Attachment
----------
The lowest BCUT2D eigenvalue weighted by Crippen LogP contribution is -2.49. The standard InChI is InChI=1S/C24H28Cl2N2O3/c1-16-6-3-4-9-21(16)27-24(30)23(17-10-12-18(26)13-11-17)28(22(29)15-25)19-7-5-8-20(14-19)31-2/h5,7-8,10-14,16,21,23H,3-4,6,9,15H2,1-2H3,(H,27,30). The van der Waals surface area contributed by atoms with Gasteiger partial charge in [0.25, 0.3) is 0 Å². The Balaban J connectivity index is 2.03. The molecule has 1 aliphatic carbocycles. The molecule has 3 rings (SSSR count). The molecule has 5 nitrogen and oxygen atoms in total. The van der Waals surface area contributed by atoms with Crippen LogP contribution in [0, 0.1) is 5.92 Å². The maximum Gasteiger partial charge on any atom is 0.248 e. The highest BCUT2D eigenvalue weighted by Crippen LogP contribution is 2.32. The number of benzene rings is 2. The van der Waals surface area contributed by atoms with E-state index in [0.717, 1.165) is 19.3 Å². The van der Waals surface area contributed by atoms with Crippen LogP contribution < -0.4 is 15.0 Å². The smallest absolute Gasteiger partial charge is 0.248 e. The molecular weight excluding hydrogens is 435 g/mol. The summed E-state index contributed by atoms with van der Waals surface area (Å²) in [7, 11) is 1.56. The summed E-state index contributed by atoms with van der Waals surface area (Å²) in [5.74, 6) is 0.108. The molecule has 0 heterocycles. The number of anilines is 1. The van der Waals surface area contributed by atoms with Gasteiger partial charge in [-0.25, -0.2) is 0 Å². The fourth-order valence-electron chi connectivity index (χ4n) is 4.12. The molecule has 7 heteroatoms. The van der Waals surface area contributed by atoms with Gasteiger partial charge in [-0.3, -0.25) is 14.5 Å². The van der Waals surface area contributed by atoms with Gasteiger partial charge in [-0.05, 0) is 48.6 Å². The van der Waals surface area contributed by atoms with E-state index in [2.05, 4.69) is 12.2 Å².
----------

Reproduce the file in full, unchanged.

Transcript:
The lowest BCUT2D eigenvalue weighted by Crippen LogP contribution is -2.49. The standard InChI is InChI=1S/C24H28Cl2N2O3/c1-16-6-3-4-9-21(16)27-24(30)23(17-10-12-18(26)13-11-17)28(22(29)15-25)19-7-5-8-20(14-19)31-2/h5,7-8,10-14,16,21,23H,3-4,6,9,15H2,1-2H3,(H,27,30). The van der Waals surface area contributed by atoms with Gasteiger partial charge in [0.25, 0.3) is 0 Å². The Balaban J connectivity index is 2.03. The molecule has 1 aliphatic carbocycles. The molecule has 3 rings (SSSR count). The molecule has 5 nitrogen and oxygen atoms in total. The van der Waals surface area contributed by atoms with Crippen LogP contribution in [0, 0.1) is 5.92 Å². The maximum Gasteiger partial charge on any atom is 0.248 e. The highest BCUT2D eigenvalue weighted by Crippen LogP contribution is 2.32. The number of benzene rings is 2. The van der Waals surface area contributed by atoms with E-state index in [0.717, 1.165) is 19.3 Å². The van der Waals surface area contributed by atoms with Crippen LogP contribution < -0.4 is 15.0 Å². The smallest absolute Gasteiger partial charge is 0.248 e. The molecular weight excluding hydrogens is 435 g/mol. The summed E-state index contributed by atoms with van der Waals surface area (Å²) in [7, 11) is 1.56. The summed E-state index contributed by atoms with van der Waals surface area (Å²) in [5.74, 6) is 0.108. The molecule has 0 heterocycles. The number of anilines is 1. The van der Waals surface area contributed by atoms with Gasteiger partial charge in [-0.25, -0.2) is 0 Å². The fourth-order valence-electron chi connectivity index (χ4n) is 4.12. The molecule has 7 heteroatoms. The van der Waals surface area contributed by atoms with Gasteiger partial charge in [-0.3, -0.25) is 14.5 Å². The van der Waals surface area contributed by atoms with Gasteiger partial charge in [-0.05, 0) is 48.6 Å². The van der Waals surface area contributed by atoms with E-state index in [2.05, 4.69) is 12.2 Å².